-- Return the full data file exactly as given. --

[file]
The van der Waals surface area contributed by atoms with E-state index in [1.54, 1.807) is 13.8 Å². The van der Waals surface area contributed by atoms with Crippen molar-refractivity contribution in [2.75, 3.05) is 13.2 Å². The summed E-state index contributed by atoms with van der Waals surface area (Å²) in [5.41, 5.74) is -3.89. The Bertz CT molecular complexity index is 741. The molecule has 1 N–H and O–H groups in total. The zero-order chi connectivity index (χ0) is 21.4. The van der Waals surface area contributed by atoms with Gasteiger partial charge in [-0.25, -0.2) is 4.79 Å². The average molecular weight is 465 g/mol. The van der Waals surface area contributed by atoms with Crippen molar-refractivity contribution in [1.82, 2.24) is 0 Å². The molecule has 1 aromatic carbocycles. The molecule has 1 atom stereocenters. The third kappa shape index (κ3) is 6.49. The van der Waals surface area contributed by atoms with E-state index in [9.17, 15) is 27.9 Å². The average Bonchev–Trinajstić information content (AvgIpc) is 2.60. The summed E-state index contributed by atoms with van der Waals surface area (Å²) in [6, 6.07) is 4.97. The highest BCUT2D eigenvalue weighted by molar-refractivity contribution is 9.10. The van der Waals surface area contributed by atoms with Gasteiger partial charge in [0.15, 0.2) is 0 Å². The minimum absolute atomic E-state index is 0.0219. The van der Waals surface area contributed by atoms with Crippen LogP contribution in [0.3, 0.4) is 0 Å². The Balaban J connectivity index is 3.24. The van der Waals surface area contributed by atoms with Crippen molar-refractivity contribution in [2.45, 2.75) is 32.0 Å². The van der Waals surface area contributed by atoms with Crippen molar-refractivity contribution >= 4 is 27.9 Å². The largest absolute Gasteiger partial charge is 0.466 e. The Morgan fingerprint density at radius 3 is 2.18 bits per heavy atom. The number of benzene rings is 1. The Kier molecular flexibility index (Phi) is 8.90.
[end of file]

The van der Waals surface area contributed by atoms with E-state index in [1.54, 1.807) is 13.8 Å². The van der Waals surface area contributed by atoms with Crippen molar-refractivity contribution in [2.75, 3.05) is 13.2 Å². The summed E-state index contributed by atoms with van der Waals surface area (Å²) in [5.41, 5.74) is -3.89. The Bertz CT molecular complexity index is 741. The molecule has 1 N–H and O–H groups in total. The zero-order chi connectivity index (χ0) is 21.4. The van der Waals surface area contributed by atoms with Gasteiger partial charge in [-0.25, -0.2) is 4.79 Å². The average molecular weight is 465 g/mol. The van der Waals surface area contributed by atoms with Crippen molar-refractivity contribution in [1.82, 2.24) is 0 Å². The molecule has 1 aromatic carbocycles. The molecule has 1 atom stereocenters. The third kappa shape index (κ3) is 6.49. The van der Waals surface area contributed by atoms with E-state index in [9.17, 15) is 27.9 Å². The average Bonchev–Trinajstić information content (AvgIpc) is 2.60. The summed E-state index contributed by atoms with van der Waals surface area (Å²) in [6, 6.07) is 4.97. The highest BCUT2D eigenvalue weighted by molar-refractivity contribution is 9.10. The van der Waals surface area contributed by atoms with Gasteiger partial charge in [0.15, 0.2) is 0 Å². The minimum absolute atomic E-state index is 0.0219. The van der Waals surface area contributed by atoms with Crippen LogP contribution in [0.3, 0.4) is 0 Å². The Balaban J connectivity index is 3.24. The van der Waals surface area contributed by atoms with Crippen molar-refractivity contribution in [2.45, 2.75) is 32.0 Å². The van der Waals surface area contributed by atoms with Crippen molar-refractivity contribution >= 4 is 27.9 Å². The largest absolute Gasteiger partial charge is 0.466 e. The Morgan fingerprint density at radius 3 is 2.18 bits per heavy atom. The number of benzene rings is 1. The Kier molecular flexibility index (Phi) is 8.90.